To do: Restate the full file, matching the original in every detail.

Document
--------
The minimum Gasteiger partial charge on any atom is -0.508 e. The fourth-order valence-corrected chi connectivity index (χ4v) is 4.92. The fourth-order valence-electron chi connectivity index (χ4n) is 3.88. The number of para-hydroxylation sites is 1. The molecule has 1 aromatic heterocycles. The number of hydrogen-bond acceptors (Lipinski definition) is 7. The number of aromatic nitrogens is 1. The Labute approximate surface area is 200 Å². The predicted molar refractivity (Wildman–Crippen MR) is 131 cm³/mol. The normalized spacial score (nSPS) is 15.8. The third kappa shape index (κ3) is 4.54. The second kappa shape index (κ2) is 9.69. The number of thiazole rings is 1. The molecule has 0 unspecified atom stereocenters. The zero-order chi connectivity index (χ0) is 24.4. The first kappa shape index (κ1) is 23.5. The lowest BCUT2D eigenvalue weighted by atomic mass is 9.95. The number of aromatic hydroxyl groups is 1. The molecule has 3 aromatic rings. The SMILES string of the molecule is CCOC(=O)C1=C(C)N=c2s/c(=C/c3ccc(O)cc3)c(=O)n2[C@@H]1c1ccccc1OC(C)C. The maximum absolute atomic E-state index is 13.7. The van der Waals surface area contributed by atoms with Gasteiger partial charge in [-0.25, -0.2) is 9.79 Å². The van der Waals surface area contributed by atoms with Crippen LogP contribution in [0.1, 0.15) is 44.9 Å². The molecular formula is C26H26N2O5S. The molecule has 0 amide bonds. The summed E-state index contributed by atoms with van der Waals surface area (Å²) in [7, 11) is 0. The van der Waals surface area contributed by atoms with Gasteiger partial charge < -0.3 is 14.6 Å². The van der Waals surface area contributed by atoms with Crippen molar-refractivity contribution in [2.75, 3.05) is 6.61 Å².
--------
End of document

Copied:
The minimum Gasteiger partial charge on any atom is -0.508 e. The fourth-order valence-corrected chi connectivity index (χ4v) is 4.92. The fourth-order valence-electron chi connectivity index (χ4n) is 3.88. The number of para-hydroxylation sites is 1. The molecule has 1 aromatic heterocycles. The number of hydrogen-bond acceptors (Lipinski definition) is 7. The number of aromatic nitrogens is 1. The Labute approximate surface area is 200 Å². The predicted molar refractivity (Wildman–Crippen MR) is 131 cm³/mol. The normalized spacial score (nSPS) is 15.8. The third kappa shape index (κ3) is 4.54. The second kappa shape index (κ2) is 9.69. The number of thiazole rings is 1. The molecule has 0 unspecified atom stereocenters. The zero-order chi connectivity index (χ0) is 24.4. The first kappa shape index (κ1) is 23.5. The lowest BCUT2D eigenvalue weighted by atomic mass is 9.95. The number of aromatic hydroxyl groups is 1. The molecule has 3 aromatic rings. The SMILES string of the molecule is CCOC(=O)C1=C(C)N=c2s/c(=C/c3ccc(O)cc3)c(=O)n2[C@@H]1c1ccccc1OC(C)C. The maximum absolute atomic E-state index is 13.7. The van der Waals surface area contributed by atoms with Gasteiger partial charge in [-0.25, -0.2) is 9.79 Å². The van der Waals surface area contributed by atoms with Crippen LogP contribution in [0.1, 0.15) is 44.9 Å². The molecular formula is C26H26N2O5S. The molecule has 0 amide bonds. The summed E-state index contributed by atoms with van der Waals surface area (Å²) in [7, 11) is 0. The van der Waals surface area contributed by atoms with Gasteiger partial charge < -0.3 is 14.6 Å². The van der Waals surface area contributed by atoms with Crippen molar-refractivity contribution in [2.75, 3.05) is 6.61 Å².